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Working with 'wants'

Desire and difficulties need to be balanced. But in our times of plenty it could be that our children's wanting has become ‘weighted’ and a dominant force in the home.

All children have wants, (adults too). Humans want what makes them feel good to avoid what makes them feel bad. I think our grandparent's generation had more fortitude to accept the 'less good' moments of life and if we hope to build better management of our children's wants, we must generate more gratitude of what we have, but also appreciate what we gain when we manage in 'dont want'-land.

Our natural wanting includes safety and connection. But in today’s more secure and prosperous world our wanting has grown from essentials to a long list we believe important to our well-being. Our children want MORE – interest/nice/new/attention/support/treats/fair/reassurance…

They want to feel special and strive to gain MORE – they want to live life in PLUS-mode!

Unfortunately, this striving (which we as parents model and perpetuate) puts attention on things being ‘bigger/better/best’ and a GAP between what we have and what we want occurs. The gap itself creates dissatisfaction.

Perhaps we would do better to teach our children to look at the ‘don't wants’ that hide behind their wants. To help them see their NOT wanting takes more thought and skill then simply detouring them away from their desires. It requires that we help them see the moments in which they move away from feeling unsure, being less important, less entertained, just ordinary, or putting effort into accepting things as they are. When they want a sibling to stop being noisy, they are avoiding their own internal reactions to feeling frustrated. When they want a toy at the end of the trip to the zoo, they are not wanting the special day to bump back to basics. Guiding children to see the ‘don't want’ behind the want, allows them to expand their thinking from creating a perfect world, and encourages them to settle for imperfect, for ‘less’ lovely side of life’s daily experience.

Learning to see what we are avoiding helps us to make more rational choices about our capacity to endure and manage difficulty. If we fail to turn towards our ‘don't want’s’ we will assume they are REALLY difficult not NEARLY difficult. And the managing of ‘don't wants ‘ are a way for children to grow…their staying with the moments of discomfort downloads the capacity to be braver, stronger, more persistent and more patient. But we need to model this for them too.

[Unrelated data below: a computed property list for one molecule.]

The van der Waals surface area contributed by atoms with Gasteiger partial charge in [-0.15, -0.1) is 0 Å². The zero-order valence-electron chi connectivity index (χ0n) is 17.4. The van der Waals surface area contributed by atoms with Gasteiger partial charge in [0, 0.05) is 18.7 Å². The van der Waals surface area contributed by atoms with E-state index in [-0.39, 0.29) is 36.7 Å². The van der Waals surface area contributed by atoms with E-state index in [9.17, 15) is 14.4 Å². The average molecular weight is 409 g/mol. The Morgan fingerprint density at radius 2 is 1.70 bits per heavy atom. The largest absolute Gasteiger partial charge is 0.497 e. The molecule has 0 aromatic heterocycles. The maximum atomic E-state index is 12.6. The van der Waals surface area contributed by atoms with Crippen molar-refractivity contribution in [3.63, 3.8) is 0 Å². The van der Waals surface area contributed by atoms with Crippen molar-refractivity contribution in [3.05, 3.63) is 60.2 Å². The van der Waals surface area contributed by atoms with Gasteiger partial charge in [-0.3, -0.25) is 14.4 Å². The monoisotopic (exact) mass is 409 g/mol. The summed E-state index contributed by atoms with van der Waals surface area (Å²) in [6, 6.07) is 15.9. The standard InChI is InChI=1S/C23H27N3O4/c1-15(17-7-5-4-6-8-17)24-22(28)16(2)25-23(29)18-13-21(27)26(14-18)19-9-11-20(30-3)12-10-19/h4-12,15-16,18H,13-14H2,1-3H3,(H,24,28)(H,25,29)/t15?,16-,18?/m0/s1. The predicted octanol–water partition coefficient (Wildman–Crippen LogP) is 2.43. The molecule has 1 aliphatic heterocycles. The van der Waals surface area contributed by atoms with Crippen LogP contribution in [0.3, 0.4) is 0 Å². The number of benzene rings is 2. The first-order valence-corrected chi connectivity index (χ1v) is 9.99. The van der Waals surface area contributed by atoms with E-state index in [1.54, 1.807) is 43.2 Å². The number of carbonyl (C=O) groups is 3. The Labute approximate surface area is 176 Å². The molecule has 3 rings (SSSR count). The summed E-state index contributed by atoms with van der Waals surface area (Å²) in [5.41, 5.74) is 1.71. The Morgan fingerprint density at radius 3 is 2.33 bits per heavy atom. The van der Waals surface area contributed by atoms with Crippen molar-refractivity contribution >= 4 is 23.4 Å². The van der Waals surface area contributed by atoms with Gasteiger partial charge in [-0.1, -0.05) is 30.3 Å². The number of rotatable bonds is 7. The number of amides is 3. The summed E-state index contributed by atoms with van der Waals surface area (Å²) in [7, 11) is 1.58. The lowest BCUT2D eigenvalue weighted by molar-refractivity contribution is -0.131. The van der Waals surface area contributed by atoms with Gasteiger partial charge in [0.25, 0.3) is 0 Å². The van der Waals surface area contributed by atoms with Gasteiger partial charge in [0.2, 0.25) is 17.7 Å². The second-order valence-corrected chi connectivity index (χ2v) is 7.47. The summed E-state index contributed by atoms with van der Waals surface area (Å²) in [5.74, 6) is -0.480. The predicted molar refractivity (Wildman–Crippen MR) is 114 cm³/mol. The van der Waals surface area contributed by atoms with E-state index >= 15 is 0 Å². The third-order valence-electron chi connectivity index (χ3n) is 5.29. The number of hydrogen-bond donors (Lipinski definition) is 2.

Don't be afraid, as parents, to talk about your own don't wants. If you don't want them arguing and they are – instead of asking them to switch into what you ‘want’ – (peace), perhaps let them know how you are enduring your difficulties. Sharing how we hold ourselves safe (or soothed) when things are hard benefits our children, it allows them to consider alternatives to solutions and ‘fixing’ their world by simply staying uncomfortable and coping. The enduring that this generates grows into resilience.

When children want irrationally (like the pink banana above) - they want power.... here are some more to consider....

I want Don't want

to blame others to be responsible for mistakes/actions/intolerances

attention to handle myself unsupported

to show off to have to evaluate myself

more screen time the unease/effort of social interaction or filling my time myself

to interrupt waiting, which is much harder

to stay in bed to find the energy/commitment I need to get through my day

to stay up at night to think 'bad' night time thoughts

to annoy siblings to have to look for something independent to do

to refuse food to submit to parent power

to avoid homework all the frustrations/upsets it may involve

to be right to feel judged/be judged if wrong

to fixate on something to find ways to explain, persuade or request

keep going - figure out your own family lists ...... happy 'don't want' hunting........

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